BEIJING: China’s capital Beijing is enforcing mass testing and closing down access to neighbourhoods as it seeks to contain a new COVID-19 outbreak.
Announcement of the testing had sparked panic buying in the city of 21 million on Monday, but the situation appeared to calm on Tuesday with public transport largely keeping to normal schedules and roads packed with commuters.
Fears of total lockdown have been fed by disruptions in the supply of food, medicine and daily necessities in the southern business hub of Shanghai, where 25 million residents have only gradually been allowed to leave their homes after three weeks of confinement.
However, 86-year-old Beijing resident Chen Shengzhen said the capital had been given more time to prepare than its southern cousin.
Shanghai's lockdown “came all of a sudden, so the policies and other aspects were not able to be in place,” leading to short-term hardships in the city, Chen told AP Television News.
“My daughter works in a government department and they have prepared very well, such as beds, quilts, and articles for women’s use. Even if we need to go into lockdown, we will be fine,” said Chen.
Shanghai, which has been locked down for more than two weeks, reported more than 19,000 new infections and 51 deaths in the latest 24-hour period.
Zhang Yifan, who works in aviation industry, said he refused to stockpile food because he didn't want to worsen supply shortages.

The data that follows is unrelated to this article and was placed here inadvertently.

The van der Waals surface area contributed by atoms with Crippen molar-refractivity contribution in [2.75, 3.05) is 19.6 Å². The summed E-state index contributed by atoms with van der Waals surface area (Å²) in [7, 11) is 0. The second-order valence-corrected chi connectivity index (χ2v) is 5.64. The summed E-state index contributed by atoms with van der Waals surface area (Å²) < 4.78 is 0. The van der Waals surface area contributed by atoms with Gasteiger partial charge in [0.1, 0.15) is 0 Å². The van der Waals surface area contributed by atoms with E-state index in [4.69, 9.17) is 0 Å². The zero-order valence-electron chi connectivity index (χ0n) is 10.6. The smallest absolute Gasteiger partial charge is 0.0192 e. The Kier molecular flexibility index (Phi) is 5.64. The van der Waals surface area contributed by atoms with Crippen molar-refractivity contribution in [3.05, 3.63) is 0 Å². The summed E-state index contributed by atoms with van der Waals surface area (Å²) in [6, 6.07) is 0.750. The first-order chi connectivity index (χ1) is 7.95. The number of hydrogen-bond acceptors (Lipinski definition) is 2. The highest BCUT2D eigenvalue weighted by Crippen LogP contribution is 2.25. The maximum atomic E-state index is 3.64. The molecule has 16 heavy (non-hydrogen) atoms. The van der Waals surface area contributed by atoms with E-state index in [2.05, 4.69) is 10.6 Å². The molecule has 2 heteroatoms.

Zhang said he backed the government's strict testing, quarantine and masking measures because they “managed to keep the outbreaks to a controllable degree."
“Mass testing is a very effective measure and I will cooperate with the government,” Zhang said.
Beijing health officials said 33 positive cases were identified on Monday, including one asymptomatic case.
The city has ordered mass testing across sprawling Chaoyang district, where 46 of the cases have been found. The 3.5 million residents of Chaoyang, as well as people who work in the district, need to be tested on Monday, Wednesday and Friday.
The cities of Anyang in central China, Dandong on the border with North Korea and Baotou in Inner Mongolia have also started lockdowns, as the omicron variant of the coronavirus spreads.
Shanghai residents have turned to group-buying food and other supplies, relying mainly on outlets offering services online. Goods have backed up at Shanghai's port, affecting factory production, global supply chains and China's own economic growth.
Beijing locked down residents in an area about 2 by 3 kilometers (1 by 2 miles), telling them to work from home and stay in their residential compounds. It wasn’t a total lockdown but stadiums, sports fields, cinemas, karaoke bars and other entertainment venues were ordered closed.
Elsewhere, the city also shut down some or all buildings in five residential compounds, adding to others that have been locked down for two days. Beijing has recorded 80 cases in the most recent wave, while Shanghai has seen more than 300,000 cases and 190 deaths this month.